Jade Hutchings: teen’s inquest told mental health assessment system ‘not fit for purpose’

The inquest into the death of Jade Hutchings previously heard that his mum said there were “missed opportunities” to help him and he was “failed” by the system

Lawyers representing the family of an 18-year-old man who took his own life say the mental health assessment system was “not fit for purpose”, an inquest has heard.

Jade Hutchings took his own life at his home in Haywards Heath, West Sussex, on 21 May, 2020.

Three months before, on 18 February, the teenager attempted to kill himself at his family home and he was taken to A&E at the Princess Royal Hospital in Haywards Heath.

He was first assessed by a mental health nurse, Curtis Ngwenya, and Mr Hutchings said he felt very strongly that if he was discharged from the hospital he would try to kill himself again.

Jade Hutchings of Haywards Heath died on May 23, 2020. Picture: Beatrice Hutchings Alumaiya.

What was said at the inquest?

Giving evidence at the inquest in Horsham on Tuesday, Mr Ngwenya said: “Jade was quite distressed, he said he felt he was a disappointment to his mother, and he was tearful at times.

“It wasn’t obvious to my recollection he had been drinking. He said he had constant migraines, abdominal pain and a right ankle which kept rolling and made him feel quite low.

“He was still saying if he left the department he was still going to attempt to kill himself so I had to come up with a plan so Jade was discharged in a safe manner without putting him at risk to himself or other people.”

Mr Ngwenya therefore decided Mr Hutchings needed to be referred to the Mental Health Act team to assess whether he needed to be detained under the Mental Health Act.

He wrote a report saying he believed Mr Hutchings was a high suicide risk, but was not able to perform a handover as his shift ended before the Mental Health Act assessment could be made.

Two section 12 doctors, Dr Andraws Latif Andraws and Dr Sobhi Yagoub, along with a social worker, then assessed Mr Hutchings again at around 11pm.

They concluded that he was “no longer under the influence of alcohol”, that his presentation had changed since being assessed by Mr Ngwenya, and he was no longer a high suicide risk.

Dr Andraws and Dr Yagoub both believed that the teenager’s main issues were caused by alcohol misuse, and it would be impossible to treat any other potential issues unless he sought help for substance misuse.

They believed that his “risky behaviours” such as attempting suicide would not happen if he stopped drinking alcohol – however the local substance misuse service, Change Grow Live, did not accept referrals and patients needed to refer themselves to their services.

What had Jade’s mum said?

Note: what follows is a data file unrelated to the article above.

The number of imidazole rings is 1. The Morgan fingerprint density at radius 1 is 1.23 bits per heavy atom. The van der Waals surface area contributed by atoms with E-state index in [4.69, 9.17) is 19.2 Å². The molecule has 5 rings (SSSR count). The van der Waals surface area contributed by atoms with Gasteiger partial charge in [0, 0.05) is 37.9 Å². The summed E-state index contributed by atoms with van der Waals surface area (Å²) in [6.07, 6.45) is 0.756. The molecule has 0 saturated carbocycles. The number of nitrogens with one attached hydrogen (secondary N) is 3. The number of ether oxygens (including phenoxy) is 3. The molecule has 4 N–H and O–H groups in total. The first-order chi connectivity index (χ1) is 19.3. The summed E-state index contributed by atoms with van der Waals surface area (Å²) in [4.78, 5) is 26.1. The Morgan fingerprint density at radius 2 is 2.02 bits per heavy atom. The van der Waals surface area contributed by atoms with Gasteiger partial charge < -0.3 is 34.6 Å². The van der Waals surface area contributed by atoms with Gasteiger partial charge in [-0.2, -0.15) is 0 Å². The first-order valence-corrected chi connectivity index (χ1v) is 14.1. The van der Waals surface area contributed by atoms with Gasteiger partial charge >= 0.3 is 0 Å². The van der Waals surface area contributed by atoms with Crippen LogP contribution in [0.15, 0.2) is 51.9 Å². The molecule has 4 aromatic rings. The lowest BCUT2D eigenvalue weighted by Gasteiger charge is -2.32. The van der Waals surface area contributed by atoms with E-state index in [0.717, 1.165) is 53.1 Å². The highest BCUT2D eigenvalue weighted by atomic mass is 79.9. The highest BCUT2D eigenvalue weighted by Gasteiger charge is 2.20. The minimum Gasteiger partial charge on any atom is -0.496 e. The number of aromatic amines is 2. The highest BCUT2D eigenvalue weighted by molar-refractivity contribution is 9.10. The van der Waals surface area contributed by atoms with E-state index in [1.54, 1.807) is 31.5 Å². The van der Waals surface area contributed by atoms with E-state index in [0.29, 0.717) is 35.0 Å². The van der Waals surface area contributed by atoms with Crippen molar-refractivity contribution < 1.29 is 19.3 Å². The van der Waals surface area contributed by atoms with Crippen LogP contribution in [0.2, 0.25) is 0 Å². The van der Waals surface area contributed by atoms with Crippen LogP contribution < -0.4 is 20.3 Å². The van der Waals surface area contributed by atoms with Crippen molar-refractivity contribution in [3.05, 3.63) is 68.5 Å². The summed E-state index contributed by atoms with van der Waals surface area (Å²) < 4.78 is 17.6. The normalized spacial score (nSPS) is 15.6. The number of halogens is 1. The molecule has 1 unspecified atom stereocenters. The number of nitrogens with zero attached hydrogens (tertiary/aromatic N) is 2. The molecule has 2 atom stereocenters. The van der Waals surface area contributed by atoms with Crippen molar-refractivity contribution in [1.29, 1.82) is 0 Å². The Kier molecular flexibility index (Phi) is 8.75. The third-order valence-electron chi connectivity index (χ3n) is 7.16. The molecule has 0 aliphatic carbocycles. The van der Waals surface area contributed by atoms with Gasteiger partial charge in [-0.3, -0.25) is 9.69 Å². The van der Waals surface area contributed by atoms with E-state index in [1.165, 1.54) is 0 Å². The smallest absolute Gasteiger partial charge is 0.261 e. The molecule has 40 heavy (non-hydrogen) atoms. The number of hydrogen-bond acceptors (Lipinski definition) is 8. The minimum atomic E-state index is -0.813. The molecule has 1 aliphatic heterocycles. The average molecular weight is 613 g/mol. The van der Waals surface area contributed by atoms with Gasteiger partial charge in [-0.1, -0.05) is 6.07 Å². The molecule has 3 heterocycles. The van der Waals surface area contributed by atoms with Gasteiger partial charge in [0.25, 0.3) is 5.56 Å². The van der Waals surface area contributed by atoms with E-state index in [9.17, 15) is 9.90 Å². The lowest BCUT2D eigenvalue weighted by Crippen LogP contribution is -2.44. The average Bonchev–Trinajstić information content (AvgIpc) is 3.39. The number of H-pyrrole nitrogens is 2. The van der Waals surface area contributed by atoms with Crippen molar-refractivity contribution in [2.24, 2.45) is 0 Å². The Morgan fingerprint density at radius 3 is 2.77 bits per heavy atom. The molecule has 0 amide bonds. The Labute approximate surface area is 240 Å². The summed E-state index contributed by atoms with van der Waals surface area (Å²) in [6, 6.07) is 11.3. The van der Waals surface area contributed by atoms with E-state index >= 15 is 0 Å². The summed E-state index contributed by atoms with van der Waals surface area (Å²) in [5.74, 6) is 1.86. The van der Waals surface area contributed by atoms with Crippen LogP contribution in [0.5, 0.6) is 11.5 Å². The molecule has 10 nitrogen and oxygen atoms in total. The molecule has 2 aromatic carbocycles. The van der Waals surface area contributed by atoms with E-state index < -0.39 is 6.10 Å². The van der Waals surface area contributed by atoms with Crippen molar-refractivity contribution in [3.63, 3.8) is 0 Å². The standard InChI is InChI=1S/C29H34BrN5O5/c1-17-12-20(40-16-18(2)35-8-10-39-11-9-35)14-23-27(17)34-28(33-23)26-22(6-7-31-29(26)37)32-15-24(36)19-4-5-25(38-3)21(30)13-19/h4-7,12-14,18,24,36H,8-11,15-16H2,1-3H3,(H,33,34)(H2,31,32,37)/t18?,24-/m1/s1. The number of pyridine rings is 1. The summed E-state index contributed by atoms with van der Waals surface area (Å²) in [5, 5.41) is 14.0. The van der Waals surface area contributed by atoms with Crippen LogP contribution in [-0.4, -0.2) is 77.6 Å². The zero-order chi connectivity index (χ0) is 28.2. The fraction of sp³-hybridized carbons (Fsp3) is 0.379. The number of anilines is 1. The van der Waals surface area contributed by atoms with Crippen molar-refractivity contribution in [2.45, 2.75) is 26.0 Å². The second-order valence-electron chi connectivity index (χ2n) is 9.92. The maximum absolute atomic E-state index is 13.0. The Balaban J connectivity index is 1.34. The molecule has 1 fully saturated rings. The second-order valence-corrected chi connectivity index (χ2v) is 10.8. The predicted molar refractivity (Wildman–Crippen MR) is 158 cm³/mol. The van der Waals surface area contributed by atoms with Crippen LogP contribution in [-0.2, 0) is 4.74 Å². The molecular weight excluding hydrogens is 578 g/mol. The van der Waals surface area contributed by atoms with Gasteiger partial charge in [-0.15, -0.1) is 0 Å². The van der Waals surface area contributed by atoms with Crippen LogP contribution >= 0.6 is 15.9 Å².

Jade’s mother, Beatrice Hutchings, said the “onus” being on the teenager to self-refer, rather than being referred by his GP or social services, meant opportunities to help him were missed.

The inquest previously heard a statement from her which said: “People built a picture of Jade in their minds based on stereotypes and misunderstandings. He was a quiet boy who wanted a good life.

“He and our family received judgement and inadequate care – as a black family we were treated differently.

“I’m heartbroken by the many missed opportunities there were to help Jade. I’ve lost my trust in people and the way my son was failed by the system is beyond belief.

“I don’t want any other family to be failed the way I was.”

What did the lawyer for the Hutchings family say to Dr Yagoub?

Dr Andraws and Dr Yagoub also both agreed that Mr Hutchings should speak to his GP about his ongoing physical symptoms. They sent a report to his GP suggesting that he should be reviewed if his mental health deteriorated, but again the onus was on Mr Hutchings to make an appointment – and this did not happen.

Michael Walsh, the solicitor representing the Hutchings family, asked Dr Yagoub: “What you’re trying to do is go to the GP to pick up on something and act on it. The simplest way to do that is to ask ‘GP, please do X’ and they can choose to act on it or not.

“What you do instead is you write a very detailed report, send it to the GP, don’t ask the GP to do anything but expect them to read a six-page report and act on it.

“In this case no one acted on it. Your normal practice is not fit for purpose for what you want to do, is it?”

In response Dr Yagoub said: “Sometimes a report is not sent to the GP and we ensure the report is sent when we want the GP to be aware of the situation.

“When we discuss it between ourselves we note why we are referring the person to the GP.

“I don’t doubt the intelligence of the GP, they’re medical practitioners, he will have looked at the whole situation and knows what to do.

“We didn’t specifically ask the GP to see Jade. The report showed he had physical complaints and he had not been to the GP about it, so the report is alerting the GP to it.

“I think the GP should have picked it up.”

The inquest is set to continue next week.

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